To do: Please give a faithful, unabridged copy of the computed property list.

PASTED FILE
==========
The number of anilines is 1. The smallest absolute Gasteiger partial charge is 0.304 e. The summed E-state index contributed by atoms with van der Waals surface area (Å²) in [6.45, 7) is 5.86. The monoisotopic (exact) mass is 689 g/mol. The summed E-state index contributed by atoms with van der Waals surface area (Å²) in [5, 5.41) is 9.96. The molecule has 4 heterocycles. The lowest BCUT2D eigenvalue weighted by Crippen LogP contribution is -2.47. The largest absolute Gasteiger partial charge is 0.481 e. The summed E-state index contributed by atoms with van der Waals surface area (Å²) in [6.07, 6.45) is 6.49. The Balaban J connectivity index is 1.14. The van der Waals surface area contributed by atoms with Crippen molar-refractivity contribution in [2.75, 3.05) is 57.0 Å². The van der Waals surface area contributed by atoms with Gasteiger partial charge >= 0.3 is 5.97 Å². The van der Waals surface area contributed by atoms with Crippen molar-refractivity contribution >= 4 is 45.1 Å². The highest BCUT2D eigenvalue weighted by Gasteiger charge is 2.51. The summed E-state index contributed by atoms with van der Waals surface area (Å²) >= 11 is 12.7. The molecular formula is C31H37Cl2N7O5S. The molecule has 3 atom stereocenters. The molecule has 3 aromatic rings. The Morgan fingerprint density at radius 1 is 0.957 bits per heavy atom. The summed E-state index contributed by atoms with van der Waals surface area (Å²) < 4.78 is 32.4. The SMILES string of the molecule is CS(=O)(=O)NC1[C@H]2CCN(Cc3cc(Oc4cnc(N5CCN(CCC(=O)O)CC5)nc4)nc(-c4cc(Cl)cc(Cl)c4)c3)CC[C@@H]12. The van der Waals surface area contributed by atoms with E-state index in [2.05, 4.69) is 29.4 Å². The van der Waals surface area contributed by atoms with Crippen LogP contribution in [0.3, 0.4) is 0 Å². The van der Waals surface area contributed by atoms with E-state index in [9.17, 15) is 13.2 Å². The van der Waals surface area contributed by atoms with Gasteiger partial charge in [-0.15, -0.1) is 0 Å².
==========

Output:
The number of anilines is 1. The smallest absolute Gasteiger partial charge is 0.304 e. The summed E-state index contributed by atoms with van der Waals surface area (Å²) in [6.45, 7) is 5.86. The monoisotopic (exact) mass is 689 g/mol. The summed E-state index contributed by atoms with van der Waals surface area (Å²) in [5, 5.41) is 9.96. The molecule has 4 heterocycles. The lowest BCUT2D eigenvalue weighted by Crippen LogP contribution is -2.47. The largest absolute Gasteiger partial charge is 0.481 e. The summed E-state index contributed by atoms with van der Waals surface area (Å²) in [6.07, 6.45) is 6.49. The Balaban J connectivity index is 1.14. The van der Waals surface area contributed by atoms with Crippen molar-refractivity contribution in [2.75, 3.05) is 57.0 Å². The van der Waals surface area contributed by atoms with Gasteiger partial charge >= 0.3 is 5.97 Å². The van der Waals surface area contributed by atoms with Crippen molar-refractivity contribution >= 4 is 45.1 Å². The highest BCUT2D eigenvalue weighted by Gasteiger charge is 2.51. The summed E-state index contributed by atoms with van der Waals surface area (Å²) >= 11 is 12.7. The molecular formula is C31H37Cl2N7O5S. The molecule has 3 atom stereocenters. The molecule has 3 aromatic rings. The Morgan fingerprint density at radius 1 is 0.957 bits per heavy atom. The summed E-state index contributed by atoms with van der Waals surface area (Å²) < 4.78 is 32.4. The SMILES string of the molecule is CS(=O)(=O)NC1[C@H]2CCN(Cc3cc(Oc4cnc(N5CCN(CCC(=O)O)CC5)nc4)nc(-c4cc(Cl)cc(Cl)c4)c3)CC[C@@H]12. The van der Waals surface area contributed by atoms with E-state index in [2.05, 4.69) is 29.4 Å². The van der Waals surface area contributed by atoms with Crippen LogP contribution in [0.3, 0.4) is 0 Å². The van der Waals surface area contributed by atoms with E-state index in [9.17, 15) is 13.2 Å². The van der Waals surface area contributed by atoms with Gasteiger partial charge in [-0.15, -0.1) is 0 Å².